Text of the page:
There are, apparently, some folks out there who still don’t have a Facebook account, but the rest of your guests will be super familiar with the platform. Streaming from the mobile app is super intuitive and simple. However, just like with YouTube, there still is the chance that Facebook will mute or remove your video if you stream any of the copyrighted music the DJ plays before, during, or after the ceremony.
Lastly, if you are planning on pausing the livestream between parts of the day (ie. between ceremony and toasts), neither Facebook nor YouTube make that easy. You’ll end up streaming multiple events, which may be fine for you.
If you are willing to put up $50, the best solution currently available is Eventlive.pro. It was created and designed by photographers and is focused on streaming events like weddings. Not only does it solve the issues that come up with free services, but it looks clean and classy. The mobile app is intuitive and allows for starting and stopping the stream during a 24-hour streaming window.
I highly recommend if you are going to tackle the DIY option to livestream your wedding, invest the $50. The app lets you create free test streams so you can take it for a spin before you purchase an event pass. You’ll also get a downloadable file after your 24-hour window and it will auto-generate a pdf file of the comments and photos your guests’ post. Also, you get a custom URL and can even embed the stream directly into your wedding website (as long as custom HTML is supported).
DIY Gear Check List
If you are going the DIY route, here’s some gear that you will want to pick up. The best part about these items is that you can also put them to use to improve your work-from-home video call set up. Or at least up the quality of those calls with your family. I’ve put together a kit that includes everything you need here. If you use your phone, everything will cost less than $200.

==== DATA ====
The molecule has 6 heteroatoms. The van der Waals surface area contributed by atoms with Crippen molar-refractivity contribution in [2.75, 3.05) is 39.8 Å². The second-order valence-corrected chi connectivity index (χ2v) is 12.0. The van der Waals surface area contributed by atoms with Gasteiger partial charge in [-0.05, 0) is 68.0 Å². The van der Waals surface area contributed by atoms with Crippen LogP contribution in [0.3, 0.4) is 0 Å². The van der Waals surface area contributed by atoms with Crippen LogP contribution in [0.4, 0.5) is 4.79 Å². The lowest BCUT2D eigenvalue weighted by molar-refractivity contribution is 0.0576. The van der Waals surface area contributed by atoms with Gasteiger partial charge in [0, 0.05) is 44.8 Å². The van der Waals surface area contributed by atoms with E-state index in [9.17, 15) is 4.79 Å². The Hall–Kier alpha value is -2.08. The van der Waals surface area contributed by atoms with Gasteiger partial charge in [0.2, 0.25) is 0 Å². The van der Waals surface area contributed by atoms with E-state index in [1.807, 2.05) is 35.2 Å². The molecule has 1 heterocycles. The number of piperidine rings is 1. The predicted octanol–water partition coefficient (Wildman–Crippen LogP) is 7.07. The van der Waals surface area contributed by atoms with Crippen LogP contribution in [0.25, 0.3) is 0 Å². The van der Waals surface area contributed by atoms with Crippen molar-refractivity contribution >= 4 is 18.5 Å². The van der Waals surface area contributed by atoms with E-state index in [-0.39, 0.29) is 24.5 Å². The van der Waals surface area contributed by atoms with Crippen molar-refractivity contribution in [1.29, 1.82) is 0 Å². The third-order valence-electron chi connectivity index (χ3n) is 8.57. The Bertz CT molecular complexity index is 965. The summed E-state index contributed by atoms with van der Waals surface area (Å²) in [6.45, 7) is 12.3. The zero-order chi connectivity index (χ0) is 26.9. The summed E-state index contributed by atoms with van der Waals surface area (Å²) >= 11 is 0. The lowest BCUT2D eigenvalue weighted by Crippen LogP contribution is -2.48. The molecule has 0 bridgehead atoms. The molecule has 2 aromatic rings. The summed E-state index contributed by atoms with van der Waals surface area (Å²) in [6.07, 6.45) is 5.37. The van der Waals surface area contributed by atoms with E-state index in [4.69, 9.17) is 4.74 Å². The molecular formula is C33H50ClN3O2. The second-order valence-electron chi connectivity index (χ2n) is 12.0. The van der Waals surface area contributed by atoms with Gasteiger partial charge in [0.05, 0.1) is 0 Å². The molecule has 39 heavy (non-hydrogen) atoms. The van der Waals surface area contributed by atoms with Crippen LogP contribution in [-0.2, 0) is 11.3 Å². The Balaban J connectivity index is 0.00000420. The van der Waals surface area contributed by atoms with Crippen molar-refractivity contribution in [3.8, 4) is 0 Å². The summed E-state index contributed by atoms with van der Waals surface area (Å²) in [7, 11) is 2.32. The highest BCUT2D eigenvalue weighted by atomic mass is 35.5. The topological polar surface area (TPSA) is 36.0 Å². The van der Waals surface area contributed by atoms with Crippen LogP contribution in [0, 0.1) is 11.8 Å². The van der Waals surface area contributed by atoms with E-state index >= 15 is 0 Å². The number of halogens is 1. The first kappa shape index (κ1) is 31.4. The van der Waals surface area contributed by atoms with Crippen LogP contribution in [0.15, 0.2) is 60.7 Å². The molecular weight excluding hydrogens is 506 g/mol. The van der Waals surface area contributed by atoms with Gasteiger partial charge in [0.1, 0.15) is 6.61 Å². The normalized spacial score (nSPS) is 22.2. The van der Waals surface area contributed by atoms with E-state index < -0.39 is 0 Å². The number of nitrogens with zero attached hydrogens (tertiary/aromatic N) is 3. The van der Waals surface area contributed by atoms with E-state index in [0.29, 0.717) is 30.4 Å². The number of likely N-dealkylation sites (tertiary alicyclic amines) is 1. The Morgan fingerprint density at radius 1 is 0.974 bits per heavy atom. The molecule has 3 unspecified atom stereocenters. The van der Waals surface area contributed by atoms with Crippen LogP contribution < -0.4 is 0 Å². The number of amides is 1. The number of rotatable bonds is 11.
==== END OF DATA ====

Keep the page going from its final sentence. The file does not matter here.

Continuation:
⬚ Mobile Phone with HD Camera
⬚ Tripod for Camera
⬚ Wireless Microphone
⬚ Cable adapter for DJ Soundboard / Speaker
⬚ Powerbank to Charge Phone
Total Cost to DIY livestream with your gear and professional-looking streaming service: under $250
The very last (and maybe most important) thing that you absolutely should do if you plan to livestream your wedding is practice! Set up your gear and space things out in a similar way as they will be for the ceremony. Put the camera/phone tripod at the same distance between you and where you imagine it’ll be on your wedding day and start a practice stream. If you’re wearing the microphone instead of plugging directly into the DJs system, see if where you position the transmitter makes a difference. Test to see how the sound works at that distance. Then test it for any of the parts of the ceremony where you might change positions significantly (moving for a particular ritual, having your back to the audience, etc.)
Practicing lets you see if there are any issues with your equipment, get’s you comfortable with the streaming platform/app, and will help build your confidence. And it’s fun to practice the first kiss part.
You’ve got this!
There it is. With a little bit of confidence and some equipment, you can livestream your wedding all on your own. Your virtual guests will get to enjoy sharing the most important moments of your celebration. Take the time to talk about your expectations and hopes with your partner and enjoy yourselves! Congratulations on your upcoming wedding.
One more thing.
Let’s say you’re really excited to livestream your own ceremony, but you don’t want to have to buy any equipment or figure out a platform on your own. In that case, let me introduce you to LoveStream.io. It’s an amazing service that helps DIY folks like yourself get the very best live stream for their virtual guests. They have great features, offer tech support, and can even get you a multiple-camera setup. Check out this amazing service and save 10% when you use code: LOVERIDGE10.